Spendlove says: "The useful features include the small minimum £3,000 contribution level, the broader spread of investment sectors, unlike many VCTs that are almost 100 per cent biased towards technology, and the strong performance to date of Questers previous launches. There are also the usual tax benefits pertaining to VCTs, along with the fact that the quantity and quality of deal flow is excellent on Questers existing VCTs."
Storer says: "There is the past performance of earlier issues and the experience and expertise of the management team, as well as its stability. The fund has a clear focus and also has a minimum investment level of £3,000. This makes it accessible to first timers who dont want to commit too much but who fancy a punt."
Weighing up the products downsides, Woodward says: "The main disadvantage may be that recent falls in quoted technology and healthcare stocks may have dampened investors appetites for these sectors and higher risk investments in them."
Milton says: "As usual, costs may be high and marketability in the first three years can be difficult. There is also no proven access route at the end either, at asset value."
Storer has more trouble putting his finger on a drawback to the product. He says: "I cannot see any specific disadvantage, although there is a potential disadvantage in the timing, due to the recent upheavals in new economy share prices."
Looking at the trusts investment philosophy, Spendlove says: "This is almost a thematically invested smaller companies fund. Questers existing VCTs hold a broad spread of reasonably diversified investments and clearly it is hoping to achieve this also with VCT4."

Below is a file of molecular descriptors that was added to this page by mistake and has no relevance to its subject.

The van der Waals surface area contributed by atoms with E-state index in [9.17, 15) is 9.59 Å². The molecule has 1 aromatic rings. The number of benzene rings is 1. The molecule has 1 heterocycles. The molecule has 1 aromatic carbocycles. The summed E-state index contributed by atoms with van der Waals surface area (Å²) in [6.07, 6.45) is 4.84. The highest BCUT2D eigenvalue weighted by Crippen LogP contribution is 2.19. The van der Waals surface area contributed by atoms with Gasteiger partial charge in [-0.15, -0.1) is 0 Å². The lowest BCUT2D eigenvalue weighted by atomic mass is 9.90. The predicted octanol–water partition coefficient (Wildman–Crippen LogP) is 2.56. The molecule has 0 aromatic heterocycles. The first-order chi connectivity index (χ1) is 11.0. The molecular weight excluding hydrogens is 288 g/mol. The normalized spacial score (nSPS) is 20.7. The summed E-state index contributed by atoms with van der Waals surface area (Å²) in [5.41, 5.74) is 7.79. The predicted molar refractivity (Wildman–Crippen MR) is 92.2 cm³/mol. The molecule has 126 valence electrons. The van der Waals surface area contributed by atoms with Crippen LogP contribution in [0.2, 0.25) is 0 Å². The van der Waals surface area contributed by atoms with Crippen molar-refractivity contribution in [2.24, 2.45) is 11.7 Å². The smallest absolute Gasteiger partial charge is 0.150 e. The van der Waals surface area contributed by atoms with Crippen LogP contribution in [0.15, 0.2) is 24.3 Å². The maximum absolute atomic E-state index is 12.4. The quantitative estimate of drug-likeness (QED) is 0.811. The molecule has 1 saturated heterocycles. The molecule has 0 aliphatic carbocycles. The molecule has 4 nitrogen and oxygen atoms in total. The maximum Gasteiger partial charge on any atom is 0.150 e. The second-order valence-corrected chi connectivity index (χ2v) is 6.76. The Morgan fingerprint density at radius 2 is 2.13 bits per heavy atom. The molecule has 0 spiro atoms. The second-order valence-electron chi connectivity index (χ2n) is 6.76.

Storer says: "The investment philosophy seems very sensible. It focuses on new business in the new economy, but also invests across the whole range, from internet service providers to healthcare. Care is taken to involve the relevant expertise gathered from previous experience and/or academic background. There appear to be very close links between Quester and many of the businesses it buys into."
Milton mentions that the investment philosophy is fine, but that less emphasis on e-technology might be prudent for the future, while Woodward says: "For investors who understand the risk profile of the type of company that Quester favours, the investment strategy is pretty good. However recent setbacks to some of the companies in the sectors that Quester looks to, means that it remains an open question if it will be as easy to get some of the investments to perform as well eventually."
The panel agree that Quester has built up a strong reputation in the VCT market.
Commenting on Questers past performance record, Spendlove says: "Its reputation here is excellent. The FSA may remind us time and time again that "past performance is no guidance of future returns," but there is little doubt that the expertise and adeptness of the fund management team is of paramount importance when selecting or recommending this type of fund."
Storer however takes a different approach. He says: "Quester has obviously done extremely well for VCT investors and the statistics in isolation are impressive. But in this particular fund, more than any other, past performance is a dubious guide to future success. There are no benchmarks, close competitors or indices against which we can compare results. All I can say is that the overall Quester return of 70 per cent a year is a fair reward for the level of risk taken."
Turning to the product literature, Storer describes this as being very through and a surprisingly good read, while Milton says: "The literature is fine but, as inevitable with a new share issue, it is lengthy and complicated in parts."